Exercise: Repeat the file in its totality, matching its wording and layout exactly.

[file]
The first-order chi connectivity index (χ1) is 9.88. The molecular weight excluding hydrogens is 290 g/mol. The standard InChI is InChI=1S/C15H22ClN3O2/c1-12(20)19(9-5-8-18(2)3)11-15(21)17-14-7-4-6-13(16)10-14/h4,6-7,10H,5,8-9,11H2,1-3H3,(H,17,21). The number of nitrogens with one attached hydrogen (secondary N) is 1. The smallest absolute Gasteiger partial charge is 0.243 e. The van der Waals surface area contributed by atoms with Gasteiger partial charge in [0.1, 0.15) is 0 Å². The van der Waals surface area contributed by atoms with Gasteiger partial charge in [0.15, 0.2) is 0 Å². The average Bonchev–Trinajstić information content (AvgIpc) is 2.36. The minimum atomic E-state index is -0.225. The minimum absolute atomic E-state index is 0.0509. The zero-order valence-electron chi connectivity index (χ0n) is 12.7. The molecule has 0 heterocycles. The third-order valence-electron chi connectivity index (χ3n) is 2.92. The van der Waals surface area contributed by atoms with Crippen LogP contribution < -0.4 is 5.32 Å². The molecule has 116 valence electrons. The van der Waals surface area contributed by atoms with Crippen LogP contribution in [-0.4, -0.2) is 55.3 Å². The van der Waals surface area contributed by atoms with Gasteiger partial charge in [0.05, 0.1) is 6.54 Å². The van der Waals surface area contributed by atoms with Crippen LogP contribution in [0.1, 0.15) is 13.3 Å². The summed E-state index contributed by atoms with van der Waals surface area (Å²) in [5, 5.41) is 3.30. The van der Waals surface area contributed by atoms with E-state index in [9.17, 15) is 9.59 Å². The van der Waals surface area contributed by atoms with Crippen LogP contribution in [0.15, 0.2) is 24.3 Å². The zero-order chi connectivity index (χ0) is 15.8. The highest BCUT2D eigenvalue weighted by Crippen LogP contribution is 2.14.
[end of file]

The first-order chi connectivity index (χ1) is 9.88. The molecular weight excluding hydrogens is 290 g/mol. The standard InChI is InChI=1S/C15H22ClN3O2/c1-12(20)19(9-5-8-18(2)3)11-15(21)17-14-7-4-6-13(16)10-14/h4,6-7,10H,5,8-9,11H2,1-3H3,(H,17,21). The number of nitrogens with one attached hydrogen (secondary N) is 1. The smallest absolute Gasteiger partial charge is 0.243 e. The van der Waals surface area contributed by atoms with Gasteiger partial charge in [0.1, 0.15) is 0 Å². The van der Waals surface area contributed by atoms with Gasteiger partial charge in [0.15, 0.2) is 0 Å². The average Bonchev–Trinajstić information content (AvgIpc) is 2.36. The minimum atomic E-state index is -0.225. The minimum absolute atomic E-state index is 0.0509. The zero-order valence-electron chi connectivity index (χ0n) is 12.7. The molecule has 0 heterocycles. The third-order valence-electron chi connectivity index (χ3n) is 2.92. The van der Waals surface area contributed by atoms with Crippen LogP contribution < -0.4 is 5.32 Å². The molecule has 116 valence electrons. The van der Waals surface area contributed by atoms with Crippen LogP contribution in [-0.4, -0.2) is 55.3 Å². The van der Waals surface area contributed by atoms with Gasteiger partial charge in [0.05, 0.1) is 6.54 Å². The van der Waals surface area contributed by atoms with Crippen LogP contribution in [0.1, 0.15) is 13.3 Å². The summed E-state index contributed by atoms with van der Waals surface area (Å²) in [5, 5.41) is 3.30. The van der Waals surface area contributed by atoms with E-state index in [9.17, 15) is 9.59 Å². The van der Waals surface area contributed by atoms with Crippen LogP contribution in [0.15, 0.2) is 24.3 Å². The zero-order chi connectivity index (χ0) is 15.8. The highest BCUT2D eigenvalue weighted by Crippen LogP contribution is 2.14.